I know that there are readers who love the sort of fiction I love — all of whose authors are dead. I certainly don’t consider myself a liar or a deviant when I sit down to marry what I’ve “learned” from those who came before me with what I have to say. Even if I do resort to the occasional antique spelling of foetid. 😉

    Perhaps a more sustainable analogy to Matthew’s point would be if I wrote numerous fictions about boy wizards who attend wizarding schools. A quick scan of the young-adult section of any Borders will demonstrate that the “teen magic” idea lives and thrives outside of Rowling’s head…and existed well before she showed that she could go to the head of the class with her particular interpretation. Is Rowling a liar for stealing the central conceit of the first Earthsea novel? Nope. There’s room in the world for both, and both authors made out handsomely.

    Forgive if I miss the legal angles, but the economic angles seem far more clear: more variety and competition is better, not less.

  • Paul Vahur November 18, 2009, 1:52 am

    Matthew said: “And, people who steal ideas for their own are generally regarded as liars, or somewhat deviant, depending on the circumstances.”

    I agree with that, but lying per se is not a crime (it depends of circumstances). If I were to publish a little booklet “Against Intellectual Property” under my own name it would rather quickly be obvious to anyone studying the subject that I just copied the ideas from Stephan and I am as such unreliable source. There is no point to use my expertise on the the IP question because I might not have any, it’s much useful for a customer to turn to Stephan instead.

    Same applies to software and other products. I could get a Chinese iPhone-knockoff for a few bucks, but that is certainly not the same product and not the same satisfaction.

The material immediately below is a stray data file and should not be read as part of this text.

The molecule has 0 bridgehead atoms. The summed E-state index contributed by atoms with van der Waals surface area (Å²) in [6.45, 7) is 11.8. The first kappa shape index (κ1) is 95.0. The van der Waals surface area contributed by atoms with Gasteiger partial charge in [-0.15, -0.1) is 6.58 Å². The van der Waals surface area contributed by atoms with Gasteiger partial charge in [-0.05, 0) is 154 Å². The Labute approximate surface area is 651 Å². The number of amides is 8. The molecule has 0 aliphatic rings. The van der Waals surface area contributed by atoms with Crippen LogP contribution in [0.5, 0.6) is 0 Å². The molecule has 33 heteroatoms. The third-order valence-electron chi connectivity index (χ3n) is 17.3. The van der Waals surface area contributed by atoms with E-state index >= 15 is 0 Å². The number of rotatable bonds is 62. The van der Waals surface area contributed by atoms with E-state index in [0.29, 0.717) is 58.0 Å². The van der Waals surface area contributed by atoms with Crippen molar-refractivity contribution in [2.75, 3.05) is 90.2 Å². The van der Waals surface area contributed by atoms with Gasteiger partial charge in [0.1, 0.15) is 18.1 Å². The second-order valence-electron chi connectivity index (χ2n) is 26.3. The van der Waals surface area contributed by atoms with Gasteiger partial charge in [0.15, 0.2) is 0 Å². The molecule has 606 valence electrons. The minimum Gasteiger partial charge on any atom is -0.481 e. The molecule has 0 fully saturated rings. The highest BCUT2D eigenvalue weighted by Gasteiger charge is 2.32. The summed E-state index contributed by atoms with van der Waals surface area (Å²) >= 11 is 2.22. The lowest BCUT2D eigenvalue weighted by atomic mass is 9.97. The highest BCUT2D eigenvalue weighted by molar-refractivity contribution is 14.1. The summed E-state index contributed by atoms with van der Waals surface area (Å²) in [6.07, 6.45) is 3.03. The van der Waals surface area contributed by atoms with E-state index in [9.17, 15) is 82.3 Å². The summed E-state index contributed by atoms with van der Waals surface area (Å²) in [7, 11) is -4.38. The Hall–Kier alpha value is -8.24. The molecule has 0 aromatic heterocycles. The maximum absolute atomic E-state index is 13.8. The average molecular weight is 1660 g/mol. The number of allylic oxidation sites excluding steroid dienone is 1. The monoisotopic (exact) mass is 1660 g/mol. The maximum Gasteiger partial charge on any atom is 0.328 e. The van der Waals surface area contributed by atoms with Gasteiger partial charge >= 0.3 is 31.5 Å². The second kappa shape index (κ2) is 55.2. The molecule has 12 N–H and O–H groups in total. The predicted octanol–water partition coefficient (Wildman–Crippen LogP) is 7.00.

Just copying someone’s work and passing it on gives very little to customer and sooner-or-later they either go to the source or the “thief” needs to add his own innovation to the product to justify his middleman status.

  • Nathan Nutter November 18, 2009, 3:35 am

    This has to be one of the worst arguments I’ve ever read. Why did you even bother responding to this person if you can’t actually address any of his points with anything other than opinion?

  • RSL November 23, 2009, 12:59 pm

    Apropos to the comments of Messrs. Lynch and Vahur:
    The reason I inquire and read on the subject of IP is because of certain writers’ ability to portray it in a way I can understand (Kinsella, Tucker, et al). What I learn from the works of these writers, I will undoubtedly pay forward to others, often in writing, and since the writing style influenced me, I might use it as well. This I will do in hopes of enlightening those who might assist in the greater effort of achieving true liberty. As such, I would think that Stephan Kinsella would have no particular problem with Mr. Vahur if the latter were to copy the ideas from “Against Intellectual Property” under his own moniker and distribute them; in fact, this would represent to Stephan Kinsella a wider audience than “his” ideas might otherwise have had.